Views My Own

Republicans Rigged the System to Enable Crimes Like Trump’s Tax Evasion

If Democrats know what they're doing, this will be a campaign issue.
Donald Trump at his Taj Mahal casino in 1989. Photo by Leif Skoogfors/CORBIS/Corbis via Getty

Donald Trump's penchant for telling cruel or unusual lies has been taken as a given for many, many months now. He spouts falsehoods about polls, about voting, about the economy, about himself, and about the women who have accused him of crimes. But the blockbuster New York Times story Tuesday showing how Trump's family used a variety of legal, semi-legal, and probably outright criminal methods to dodge taxes gave the public valuable insight into a very specific kind of lie Trump and rich people all over have in common. Fred Trump, the president's father, used a host of methods to transfer money to his children without paying any taxes. That included falsifying the amounts paid to vendors, getting appraisals that undervalued his properties, and buying a $15.5 million stake in one of his son's properties before selling that stake for $10,000 a few years later.


The Times story, which is long but worth reading in full to get a sense of how brazen these schemes were, proves definitively that Trump is more of a spoiled rich kid than a genius businessman—a phony who lied about how much money he had while getting bailed out over and over again by his father, a genuine empire-builder. (The Times reports that in 1990, Trump also tried to get his 85-year-old father to sign over more control of that empire to him.) But though this sort of behavior is outrageous, it's been enabled at every turn by a system that caters to the wealthy. That system, not Trump's individual malfeasance, is what Democrats should focus on as they work to retake Congress this year and the White House in 2020.

The Trump family's statement to the Times is revealing: "Our father’s estate was closed in 2001 by both the Internal Revenue Service and the New York State tax authorities, and our mother’s estate was closed in 2004." As the newspaper notes, the efforts by the family to take tax deductions they shouldn't have and undervalue their properties were "met with little resistance from the Internal Revenue Service." The Times calculated that Fred Trump's estate could have produced a $550 million tax bill, but instead the family paid just $52.2 million. So where was the IRS?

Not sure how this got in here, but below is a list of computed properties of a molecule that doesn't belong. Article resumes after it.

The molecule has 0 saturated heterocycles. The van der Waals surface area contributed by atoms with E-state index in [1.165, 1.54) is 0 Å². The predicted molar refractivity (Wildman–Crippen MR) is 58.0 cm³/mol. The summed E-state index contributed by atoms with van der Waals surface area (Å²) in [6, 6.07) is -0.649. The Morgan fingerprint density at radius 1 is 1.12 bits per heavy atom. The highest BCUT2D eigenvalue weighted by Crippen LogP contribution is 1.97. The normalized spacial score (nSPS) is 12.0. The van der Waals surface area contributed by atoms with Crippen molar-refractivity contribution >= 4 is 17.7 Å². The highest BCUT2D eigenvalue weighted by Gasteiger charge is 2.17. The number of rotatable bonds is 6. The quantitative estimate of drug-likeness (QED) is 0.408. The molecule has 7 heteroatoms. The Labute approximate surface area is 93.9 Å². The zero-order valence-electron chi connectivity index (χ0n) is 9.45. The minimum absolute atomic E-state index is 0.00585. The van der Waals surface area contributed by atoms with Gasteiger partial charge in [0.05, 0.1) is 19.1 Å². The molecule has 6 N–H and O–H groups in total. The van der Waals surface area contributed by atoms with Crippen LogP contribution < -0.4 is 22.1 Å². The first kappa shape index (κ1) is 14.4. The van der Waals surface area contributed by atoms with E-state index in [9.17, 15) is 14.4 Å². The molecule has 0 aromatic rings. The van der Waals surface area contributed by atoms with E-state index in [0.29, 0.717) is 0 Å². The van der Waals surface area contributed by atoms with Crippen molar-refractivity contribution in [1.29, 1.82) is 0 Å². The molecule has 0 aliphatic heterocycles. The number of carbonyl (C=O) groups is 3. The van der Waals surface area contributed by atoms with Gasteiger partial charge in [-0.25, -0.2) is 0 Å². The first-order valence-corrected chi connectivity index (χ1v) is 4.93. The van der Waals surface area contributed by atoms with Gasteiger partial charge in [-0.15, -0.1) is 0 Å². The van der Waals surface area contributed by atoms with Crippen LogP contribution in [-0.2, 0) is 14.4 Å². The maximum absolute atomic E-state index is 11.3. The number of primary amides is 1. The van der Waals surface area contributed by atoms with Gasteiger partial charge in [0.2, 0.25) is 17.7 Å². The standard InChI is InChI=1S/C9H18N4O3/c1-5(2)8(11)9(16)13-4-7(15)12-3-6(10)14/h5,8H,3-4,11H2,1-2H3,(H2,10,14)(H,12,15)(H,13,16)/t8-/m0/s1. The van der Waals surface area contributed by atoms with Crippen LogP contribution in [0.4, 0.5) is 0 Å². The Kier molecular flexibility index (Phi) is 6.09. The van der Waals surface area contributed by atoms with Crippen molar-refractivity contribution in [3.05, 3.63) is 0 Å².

Wherever it was in the 90s, it's even more MIA right now—Republicans have spent years stripping away resources from the agency charged with collecting Americans' taxes. Congress has cut the IRS budget by 18 percent in inflation-adjusted terms since 2010, limiting its ability to investigate and punish tax evaders like the Trumps. (The Trumps' actions occurred before these cuts.) A recent ProPublica/ New York Times investigation found that last year the IRS brought in only 795 cases focused on tax fraud, a massive drop since 2010; collectively, US businesses evade an estimated $125 billion worth of taxes each year. Conservatives like Ted Cruz have periodically called for abolishing the IRS for obvious political reasons—no one likes paying taxes or dealing with the IRS—but the upshot of this rage is that the government has fewer tools with which to actually go after rich people who cheat and lie.


Since passing a complicated tax cut bill that will put more stress on collection operations, Republicans have begun to begrudgingly acknowledge the need for more IRS funding. But the issue has been largely reduced to background noise in a news environment full of loud noises.